Climate activists take to the streets prior to the July 30 Democratic presidential debate in Detroit. (Christy B./The Aadizookaan/Climate Justice Alliance)

Debate Protesters Push Candidates To “Make Detroit the Engine of a Green New Deal”

Activists outside the Detroit debate say that climate policy should put polluted and disinvested communities first.

BY Christine MacDonald

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"We have truly been the engine of the world since the industrial age. We have the infrastructure. We have the people. … Give us an opportunity."

Tuesday afternoon, as the Democratic presidential candidates were getting ready to take the stage at the Fox Theater in Detroit, hundreds of people converged on a public park less than a mile away to rally for a Green New Deal. They put the candidates on notice that there’s no time to waste in starting a just transition from fossil fuels, and emphasized the potential role of polluted and disinvested communities in Detroit in powering a new green economy.

Speaking at the rally, Varshini Prakash—executive director and co-founder of the youth climate organization the Sunrise Movement—made a direct appeal to the candidates. “If you want to claim the mantle of leadership in this country then you have to embrace a Green New Deal. But not just any Green New Deal—one that stops the water shutoffs, that ends the violence of prisons and poverty and pollution.”

Looking out over the crowd of youth, union members, and black, brown and indigenous activists living in communities on the front lines of environmental injustice, Prakash declared, “Right here we have the coalition that will bring America back from the greed and the hate and the division of people like Donald Trump.”

Since its founding two years ago, the Sunrise Movement’s youth activists have challenged politics as usual in Washington with such urgency, anger and moral indignation that it has rocketed the looming climate crisis into the public’s consciousness like never before, making it the number two priority among Democratic primary voters (behind healthcare). These activists have upended assumptions not only about what’s politically possible, but about the very complexion and ownership of the environmental movement.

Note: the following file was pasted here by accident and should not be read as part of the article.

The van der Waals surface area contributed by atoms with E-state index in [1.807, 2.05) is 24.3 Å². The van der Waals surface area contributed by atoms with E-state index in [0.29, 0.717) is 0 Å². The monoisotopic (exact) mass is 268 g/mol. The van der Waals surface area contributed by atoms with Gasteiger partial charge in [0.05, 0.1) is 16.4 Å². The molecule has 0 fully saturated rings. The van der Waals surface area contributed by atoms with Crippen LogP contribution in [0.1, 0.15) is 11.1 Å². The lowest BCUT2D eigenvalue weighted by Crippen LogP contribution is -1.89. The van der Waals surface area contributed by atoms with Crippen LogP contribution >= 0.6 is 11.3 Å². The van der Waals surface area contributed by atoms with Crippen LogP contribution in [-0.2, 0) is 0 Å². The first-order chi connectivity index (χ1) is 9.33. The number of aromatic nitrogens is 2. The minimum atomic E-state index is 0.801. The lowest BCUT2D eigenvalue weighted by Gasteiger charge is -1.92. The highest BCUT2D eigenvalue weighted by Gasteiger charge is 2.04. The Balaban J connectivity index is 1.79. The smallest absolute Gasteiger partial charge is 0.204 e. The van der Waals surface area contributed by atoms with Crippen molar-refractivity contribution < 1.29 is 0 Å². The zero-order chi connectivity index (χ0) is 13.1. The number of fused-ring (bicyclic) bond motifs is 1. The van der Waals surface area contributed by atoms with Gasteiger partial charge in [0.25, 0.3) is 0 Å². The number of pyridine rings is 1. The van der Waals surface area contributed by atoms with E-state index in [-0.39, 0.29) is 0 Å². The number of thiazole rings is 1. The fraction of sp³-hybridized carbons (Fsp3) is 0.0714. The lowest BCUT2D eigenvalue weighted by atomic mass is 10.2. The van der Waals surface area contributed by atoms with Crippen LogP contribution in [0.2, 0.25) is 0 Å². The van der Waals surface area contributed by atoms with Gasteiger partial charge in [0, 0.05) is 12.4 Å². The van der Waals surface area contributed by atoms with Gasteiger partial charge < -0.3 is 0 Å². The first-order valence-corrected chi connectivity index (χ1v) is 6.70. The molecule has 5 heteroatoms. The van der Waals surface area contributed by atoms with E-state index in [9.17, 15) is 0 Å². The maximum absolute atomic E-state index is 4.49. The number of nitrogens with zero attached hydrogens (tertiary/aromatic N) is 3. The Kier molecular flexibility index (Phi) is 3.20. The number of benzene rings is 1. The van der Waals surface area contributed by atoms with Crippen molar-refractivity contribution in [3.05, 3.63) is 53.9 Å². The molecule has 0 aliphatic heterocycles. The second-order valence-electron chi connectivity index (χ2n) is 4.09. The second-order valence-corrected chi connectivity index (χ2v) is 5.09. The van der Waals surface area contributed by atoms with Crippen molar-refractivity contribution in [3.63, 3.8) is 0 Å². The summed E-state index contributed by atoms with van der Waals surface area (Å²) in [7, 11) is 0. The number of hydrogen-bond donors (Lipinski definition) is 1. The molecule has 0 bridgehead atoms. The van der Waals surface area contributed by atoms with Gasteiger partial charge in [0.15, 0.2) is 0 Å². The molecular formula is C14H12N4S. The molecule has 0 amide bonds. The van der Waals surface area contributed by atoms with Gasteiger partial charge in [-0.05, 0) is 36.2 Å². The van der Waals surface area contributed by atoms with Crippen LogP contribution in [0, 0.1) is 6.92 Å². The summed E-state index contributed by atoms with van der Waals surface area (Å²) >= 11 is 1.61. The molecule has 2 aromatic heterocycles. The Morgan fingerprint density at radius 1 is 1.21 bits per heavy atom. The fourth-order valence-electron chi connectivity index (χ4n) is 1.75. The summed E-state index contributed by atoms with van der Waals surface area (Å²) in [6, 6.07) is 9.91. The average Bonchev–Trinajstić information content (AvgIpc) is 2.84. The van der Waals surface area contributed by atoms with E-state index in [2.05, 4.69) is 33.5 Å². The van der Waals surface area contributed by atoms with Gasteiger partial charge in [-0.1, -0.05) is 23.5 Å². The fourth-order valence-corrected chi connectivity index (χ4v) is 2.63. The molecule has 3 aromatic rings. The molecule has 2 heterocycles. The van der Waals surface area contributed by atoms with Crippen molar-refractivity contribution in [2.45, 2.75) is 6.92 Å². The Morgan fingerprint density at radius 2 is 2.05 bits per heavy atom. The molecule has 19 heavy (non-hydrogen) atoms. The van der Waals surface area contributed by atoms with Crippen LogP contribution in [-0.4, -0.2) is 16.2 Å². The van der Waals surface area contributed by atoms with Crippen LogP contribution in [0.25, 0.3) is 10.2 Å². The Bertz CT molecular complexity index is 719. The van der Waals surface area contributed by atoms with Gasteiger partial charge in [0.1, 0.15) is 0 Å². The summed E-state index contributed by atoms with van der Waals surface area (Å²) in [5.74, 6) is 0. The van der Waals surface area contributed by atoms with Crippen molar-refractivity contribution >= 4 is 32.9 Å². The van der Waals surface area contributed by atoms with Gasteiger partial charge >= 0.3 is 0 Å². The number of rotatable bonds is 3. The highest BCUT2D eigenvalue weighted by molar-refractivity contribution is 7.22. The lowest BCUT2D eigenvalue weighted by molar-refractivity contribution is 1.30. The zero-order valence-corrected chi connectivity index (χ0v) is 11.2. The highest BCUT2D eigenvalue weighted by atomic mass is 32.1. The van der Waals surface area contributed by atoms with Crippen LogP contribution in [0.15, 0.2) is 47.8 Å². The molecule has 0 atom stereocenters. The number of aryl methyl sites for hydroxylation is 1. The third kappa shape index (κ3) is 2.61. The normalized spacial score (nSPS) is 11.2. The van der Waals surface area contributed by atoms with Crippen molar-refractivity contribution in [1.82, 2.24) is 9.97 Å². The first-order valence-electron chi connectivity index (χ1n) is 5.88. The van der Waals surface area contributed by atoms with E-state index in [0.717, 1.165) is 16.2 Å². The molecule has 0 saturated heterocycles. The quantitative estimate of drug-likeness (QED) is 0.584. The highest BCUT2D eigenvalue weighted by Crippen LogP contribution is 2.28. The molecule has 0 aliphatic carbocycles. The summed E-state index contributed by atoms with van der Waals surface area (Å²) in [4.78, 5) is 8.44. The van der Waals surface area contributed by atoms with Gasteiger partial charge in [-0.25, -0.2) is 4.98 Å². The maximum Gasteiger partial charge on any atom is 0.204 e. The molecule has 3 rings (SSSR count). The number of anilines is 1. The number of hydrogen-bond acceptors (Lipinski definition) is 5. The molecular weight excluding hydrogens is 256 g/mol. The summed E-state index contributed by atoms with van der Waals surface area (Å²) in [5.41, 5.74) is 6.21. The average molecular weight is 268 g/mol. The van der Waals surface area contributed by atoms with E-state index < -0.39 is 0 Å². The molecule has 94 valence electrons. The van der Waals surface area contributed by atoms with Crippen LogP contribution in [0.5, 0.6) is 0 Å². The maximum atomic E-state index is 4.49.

“Learn and listen from the communities who have been fighting for generations and make Detroit the engine of the Green New Deal!” Prakash exclaimed to cheers.

Traditionally, the environmental movement has struggled to attract people of color. But yesterday’s rally and march showcased a more diverse and progressive movement. It brought together young Sunrise activists from around the country with a coalition of several Detroit union, environmental and social justice organizations called Frontline Detroit, which took the lead in hosting the event.

To organizers, Detroit is a logical place to start the brave new experiments into a Green New Deal. For one, the city is in need of relief from recent economic and environmental travails, a trait it shares with frontline communities around the country. In addition, organizers also point to Detroit’s fabled history of industrial prowess and radical labor movements.

“When we talk about the Green New Deal, we talk about union jobs because that is part of what made Detroit what it is,” Kim Hunter, social justice coordinator with Engage Michigan, said in an interview. “Radical union movements fought for racial equity on the shop floor and inside the union.”

It’s a point Theodor Spencer also pursued on stage, revving up the crowd with a round of call and response: “Detroit is?  Union Town! Detroit is? Union Town!”

Spencer also believes Detroit can lead the way. He is a member of Sunrise and the International Brotherhood of Electrical Workers Local 58, who will become a journeyman next summer.

“We have truly been the engine of the world since the industrial age. We have the infrastructure. We have the people. We have the passion. We have the courage. We have the pride. Everything we build we build it with pride,” he told the crowd. “Give us an opportunity. These are our demands for a Green New Deal.”